Travel Weekly Europe editor Kenneth Kiesnoski explored the
alpine Swiss resort of Zermatt, snuggled at the base of the
Matterhorn. His report follows:
s I leaned back over the
100-foot-high cliff -- dumbstruck at being held in mid-air over a
steep alpine gorge by a thin, though apparently sturdy, rope -- my
fear of height kicked in.
I can't do it, my eyes pleaded with the guide at the other end
of the line.
But the arch of his eyebrow and his glance back up the steep,
muddy slope we'd just slid down said it all: There was no going
Besides, all the others had already rappelled down the canyon
Although I've enjoyed watching the odd episode of "Fear Factor"
from the safety of my sofa, I'm a daredevil only in the most
How, I asked myself, had I ended up swinging between these pine
branches like some hapless, animatronic Christmas tree
My tour group had been scheduled to take a hike here in the Swiss
Alps -- from Sunnegga to Riffelalp and Furi -- but a forecast of
rain promised to spoil the views and we were forced to abandon our
As it was going to pour anyway, we thought, why not take a
wet-and-wild "gorge adventure" through the Gornerschlucht, a canyon
carved by glacial waters rushing down to the Mattervispa, which
flows into Zermatt?
The folks at Alpin Center Zermatt -- the local mountain guides'
association -- were only too happy to oblige, and before we knew it
we were suited up in safety harnesses and hard hats, dangling off
the nearest rocky protuberance.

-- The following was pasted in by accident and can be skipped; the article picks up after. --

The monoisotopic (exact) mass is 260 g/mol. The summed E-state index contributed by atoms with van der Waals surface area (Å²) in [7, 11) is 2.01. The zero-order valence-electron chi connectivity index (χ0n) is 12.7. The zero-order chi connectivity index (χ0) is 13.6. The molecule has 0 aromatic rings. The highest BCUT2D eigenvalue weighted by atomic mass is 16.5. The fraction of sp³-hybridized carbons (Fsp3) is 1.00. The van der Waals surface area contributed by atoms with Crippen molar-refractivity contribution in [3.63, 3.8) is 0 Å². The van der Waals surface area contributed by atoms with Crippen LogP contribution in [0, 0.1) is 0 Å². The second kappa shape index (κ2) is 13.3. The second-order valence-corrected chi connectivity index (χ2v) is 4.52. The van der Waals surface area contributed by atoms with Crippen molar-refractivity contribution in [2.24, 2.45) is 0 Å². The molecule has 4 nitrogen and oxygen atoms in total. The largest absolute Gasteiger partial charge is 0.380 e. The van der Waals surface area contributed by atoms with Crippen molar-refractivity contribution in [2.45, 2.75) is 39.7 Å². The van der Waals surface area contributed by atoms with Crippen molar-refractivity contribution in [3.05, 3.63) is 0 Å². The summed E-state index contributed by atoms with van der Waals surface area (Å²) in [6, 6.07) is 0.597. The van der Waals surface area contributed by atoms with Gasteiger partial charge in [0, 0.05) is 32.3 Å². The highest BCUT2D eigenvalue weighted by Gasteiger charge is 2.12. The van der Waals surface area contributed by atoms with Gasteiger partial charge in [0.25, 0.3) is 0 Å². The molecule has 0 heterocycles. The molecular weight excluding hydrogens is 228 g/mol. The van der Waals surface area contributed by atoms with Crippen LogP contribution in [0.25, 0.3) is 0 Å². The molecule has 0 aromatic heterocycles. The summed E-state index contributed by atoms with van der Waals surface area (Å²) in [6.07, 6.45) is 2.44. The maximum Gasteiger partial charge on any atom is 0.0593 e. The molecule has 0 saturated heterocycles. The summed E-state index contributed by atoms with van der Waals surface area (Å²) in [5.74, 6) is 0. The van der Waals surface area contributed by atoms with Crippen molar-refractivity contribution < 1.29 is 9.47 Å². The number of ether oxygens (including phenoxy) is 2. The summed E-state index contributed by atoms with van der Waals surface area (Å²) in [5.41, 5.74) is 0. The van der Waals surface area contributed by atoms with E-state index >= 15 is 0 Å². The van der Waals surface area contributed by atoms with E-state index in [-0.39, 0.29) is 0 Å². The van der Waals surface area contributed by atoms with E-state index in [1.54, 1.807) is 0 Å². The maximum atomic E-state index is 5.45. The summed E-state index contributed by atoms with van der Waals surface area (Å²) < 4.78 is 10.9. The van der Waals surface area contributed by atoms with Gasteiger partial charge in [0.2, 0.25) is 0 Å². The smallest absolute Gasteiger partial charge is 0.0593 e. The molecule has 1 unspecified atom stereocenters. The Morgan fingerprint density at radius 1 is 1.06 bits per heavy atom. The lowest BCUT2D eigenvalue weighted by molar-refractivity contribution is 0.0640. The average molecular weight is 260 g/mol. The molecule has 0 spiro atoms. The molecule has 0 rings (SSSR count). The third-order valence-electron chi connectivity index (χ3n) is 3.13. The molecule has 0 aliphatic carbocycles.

Long story short, with a few encouraging words my able guide,
Miggi Biner, president of the mountain guides' association, coaxed
me down that awesome cliff and through the rest of the course,
comprised of shaky log bridges and narrow plank walkways, slick
boulders and rocky bends, and canyon gaps crossed only by
And nearly four hours later, my traveling companions and I --
exhilarated -- were downhill, safely ensconced in a cozy inn at
Herbrigg, sipping beers and hot chocolates and recounting every
Moral of the story? Other than the discovery that even an
acrophobic can indeed "climb every mountain," it's that there's
always something rewarding to do in Zermatt, come rain or shine,
summer and winter alike.
Alps for all seasons
In fact -- although I myself can't imagine braving the same
cliffs covered with ice and snow -- the Alpin Center's Gorge
Adventure excursion is available year-round, priced at about $74
Other season-specific activities from the center include glacier
and mountain hiking and rock climbing in the summer, and snowshoe
and ski tours, ice climbing, and off-trail and helicopter skiing
Various other operators in Zermatt offer dog-sled rides,
paragliding, snowboarding, ice skating and curling.
Those options might appeal to only the most athletic of
visitors, but -- visions of schussing snowbunnies and millionaire
playboys aside -- Swiss resorts like Zermatt cater to all physical
types, income levels and lifestyles.
For example, in summer months (May through October), a new
Zermatt Peak Pass allows unlimited use of all local mountain
transport, including the Gornergrat cog railway and all 69 ski
lifts, gondolas and cable cars.
Priced from about $103 for three days to $285 for 21 days, the
pass lends easy access to breathtaking vistas of 38 peaks --
including the incomparable, jagged Matterhorn itself -- from the
mountaintop Gornergrat, Sunnegga and Klein Matterhorn viewing
The latter peak also is home to the ever-popular
Gletschergrotte, or Ice Pavilion, a man-made, indoor glacial grotto
featuring ice sculptures and historical displays.
On the one partly sunny day of our stay, my group opted to ride
the cog railway all the way up Gornergrat, to its terminus at
10,270 feet, and take a leisurely hike back down to the Riffelalp
station, at 8,471 feet.
Along the nearly half-mile way, we admired enormous glaciers and
aqua-blue glacial lakes, communed with wandering mountain sheep and